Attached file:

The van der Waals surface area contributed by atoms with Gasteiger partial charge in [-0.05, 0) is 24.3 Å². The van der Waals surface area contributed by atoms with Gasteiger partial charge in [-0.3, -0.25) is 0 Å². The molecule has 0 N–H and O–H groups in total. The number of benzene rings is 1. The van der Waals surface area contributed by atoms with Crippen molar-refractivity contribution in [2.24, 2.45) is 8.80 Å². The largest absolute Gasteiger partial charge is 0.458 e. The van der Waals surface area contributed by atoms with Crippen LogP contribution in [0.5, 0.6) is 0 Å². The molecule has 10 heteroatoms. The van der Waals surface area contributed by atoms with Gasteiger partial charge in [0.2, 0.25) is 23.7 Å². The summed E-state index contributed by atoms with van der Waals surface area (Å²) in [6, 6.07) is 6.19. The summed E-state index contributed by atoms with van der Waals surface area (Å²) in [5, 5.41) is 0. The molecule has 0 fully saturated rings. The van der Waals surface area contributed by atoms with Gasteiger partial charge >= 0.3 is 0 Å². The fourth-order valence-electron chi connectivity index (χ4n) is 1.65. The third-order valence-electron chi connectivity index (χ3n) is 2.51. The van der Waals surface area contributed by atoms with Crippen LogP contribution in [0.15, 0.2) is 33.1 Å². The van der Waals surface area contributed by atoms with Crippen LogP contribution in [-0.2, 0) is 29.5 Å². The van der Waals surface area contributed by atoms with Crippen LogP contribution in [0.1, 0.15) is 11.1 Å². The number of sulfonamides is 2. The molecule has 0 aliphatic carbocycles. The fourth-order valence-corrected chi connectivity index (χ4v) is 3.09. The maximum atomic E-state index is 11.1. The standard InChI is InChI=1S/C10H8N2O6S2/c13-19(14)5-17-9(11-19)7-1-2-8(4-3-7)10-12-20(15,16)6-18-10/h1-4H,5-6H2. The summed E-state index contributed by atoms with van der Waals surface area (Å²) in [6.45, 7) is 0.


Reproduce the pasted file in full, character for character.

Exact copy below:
The van der Waals surface area contributed by atoms with Gasteiger partial charge in [-0.05, 0) is 24.3 Å². The van der Waals surface area contributed by atoms with Gasteiger partial charge in [-0.3, -0.25) is 0 Å². The molecule has 0 N–H and O–H groups in total. The number of benzene rings is 1. The van der Waals surface area contributed by atoms with Crippen molar-refractivity contribution in [2.24, 2.45) is 8.80 Å². The largest absolute Gasteiger partial charge is 0.458 e. The van der Waals surface area contributed by atoms with Crippen LogP contribution in [0.5, 0.6) is 0 Å². The molecule has 10 heteroatoms. The van der Waals surface area contributed by atoms with Gasteiger partial charge in [0.2, 0.25) is 23.7 Å². The summed E-state index contributed by atoms with van der Waals surface area (Å²) in [6, 6.07) is 6.19. The summed E-state index contributed by atoms with van der Waals surface area (Å²) in [5, 5.41) is 0. The molecule has 0 fully saturated rings. The van der Waals surface area contributed by atoms with Gasteiger partial charge >= 0.3 is 0 Å². The fourth-order valence-electron chi connectivity index (χ4n) is 1.65. The third-order valence-electron chi connectivity index (χ3n) is 2.51. The van der Waals surface area contributed by atoms with Crippen LogP contribution in [0.15, 0.2) is 33.1 Å². The van der Waals surface area contributed by atoms with Crippen LogP contribution in [-0.2, 0) is 29.5 Å². The van der Waals surface area contributed by atoms with Crippen LogP contribution in [0.1, 0.15) is 11.1 Å². The number of sulfonamides is 2. The molecule has 0 aliphatic carbocycles. The fourth-order valence-corrected chi connectivity index (χ4v) is 3.09. The maximum atomic E-state index is 11.1. The standard InChI is InChI=1S/C10H8N2O6S2/c13-19(14)5-17-9(11-19)7-1-2-8(4-3-7)10-12-20(15,16)6-18-10/h1-4H,5-6H2. The summed E-state index contributed by atoms with van der Waals surface area (Å²) in [6.45, 7) is 0.